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Keywords:

  • Comparable Worth;
  • Nurses Work Pay Equity;
  • Salaries and Fringe Benefits;
  • Socio-Economic Welfare;
  • Wages;
  • Women’s Work

Abstract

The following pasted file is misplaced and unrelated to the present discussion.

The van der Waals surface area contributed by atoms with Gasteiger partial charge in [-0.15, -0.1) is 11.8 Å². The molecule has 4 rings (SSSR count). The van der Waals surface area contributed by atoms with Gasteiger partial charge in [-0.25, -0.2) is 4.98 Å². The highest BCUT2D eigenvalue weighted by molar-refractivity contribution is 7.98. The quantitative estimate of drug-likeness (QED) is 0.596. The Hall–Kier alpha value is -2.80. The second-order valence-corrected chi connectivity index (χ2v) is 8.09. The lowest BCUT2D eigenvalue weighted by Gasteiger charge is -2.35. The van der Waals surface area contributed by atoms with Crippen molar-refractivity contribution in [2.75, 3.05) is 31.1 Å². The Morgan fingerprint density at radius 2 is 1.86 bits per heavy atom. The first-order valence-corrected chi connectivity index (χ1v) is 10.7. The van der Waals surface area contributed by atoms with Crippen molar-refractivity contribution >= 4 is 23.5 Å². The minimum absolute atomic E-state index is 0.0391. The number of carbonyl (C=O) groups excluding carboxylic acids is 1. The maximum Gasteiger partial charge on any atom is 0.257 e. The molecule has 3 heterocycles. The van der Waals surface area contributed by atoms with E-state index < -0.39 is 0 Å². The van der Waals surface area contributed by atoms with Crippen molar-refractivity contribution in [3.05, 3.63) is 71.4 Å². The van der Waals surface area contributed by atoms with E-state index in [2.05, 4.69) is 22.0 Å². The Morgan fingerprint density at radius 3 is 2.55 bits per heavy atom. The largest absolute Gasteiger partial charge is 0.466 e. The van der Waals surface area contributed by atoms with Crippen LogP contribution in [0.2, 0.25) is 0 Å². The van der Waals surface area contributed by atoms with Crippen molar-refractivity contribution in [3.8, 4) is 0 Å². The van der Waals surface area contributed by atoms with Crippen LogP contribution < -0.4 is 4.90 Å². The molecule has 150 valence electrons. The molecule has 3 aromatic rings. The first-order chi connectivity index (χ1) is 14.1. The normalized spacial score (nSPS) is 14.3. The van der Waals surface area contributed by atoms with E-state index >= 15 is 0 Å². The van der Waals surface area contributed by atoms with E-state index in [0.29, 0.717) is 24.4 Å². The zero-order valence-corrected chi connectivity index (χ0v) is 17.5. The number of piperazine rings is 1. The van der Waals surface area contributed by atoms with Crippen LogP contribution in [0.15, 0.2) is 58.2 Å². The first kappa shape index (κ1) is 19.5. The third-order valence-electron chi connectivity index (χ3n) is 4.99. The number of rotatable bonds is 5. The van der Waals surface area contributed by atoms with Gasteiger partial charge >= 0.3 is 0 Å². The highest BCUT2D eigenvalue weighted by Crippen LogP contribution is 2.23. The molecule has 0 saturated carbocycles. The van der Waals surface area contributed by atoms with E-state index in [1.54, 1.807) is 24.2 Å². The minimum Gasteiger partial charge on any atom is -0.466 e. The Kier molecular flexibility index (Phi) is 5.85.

‘Nurses have never been compensated in accordance with their central role in health care’ ( Schreiber 1994), reflecting the generalized and well-documented under-valuing of the work of women ( Schreiber 1993). Pay equity legislation, passed in Ontario, Canada in 1987, designed to correct gender wage discrimination, created great optimism that the under-valuing of nurses’ work might be ending. Nonetheless, this has not been the case, as the social, political, and economic climate has not kept pace with the speed and enormity of social change necessary to enact the intent of the legislation. Indeed, gains in nurses’ wages have been directly offset by significant lay-offs. In this paper, we examine the issues surrounding the implementation of pay equity legislation in Ontario, Canada, along with analysis and implications of these issues, drawn from 10 years of experience. In addition, we highlight lessons that can be learned from the Ontario experience.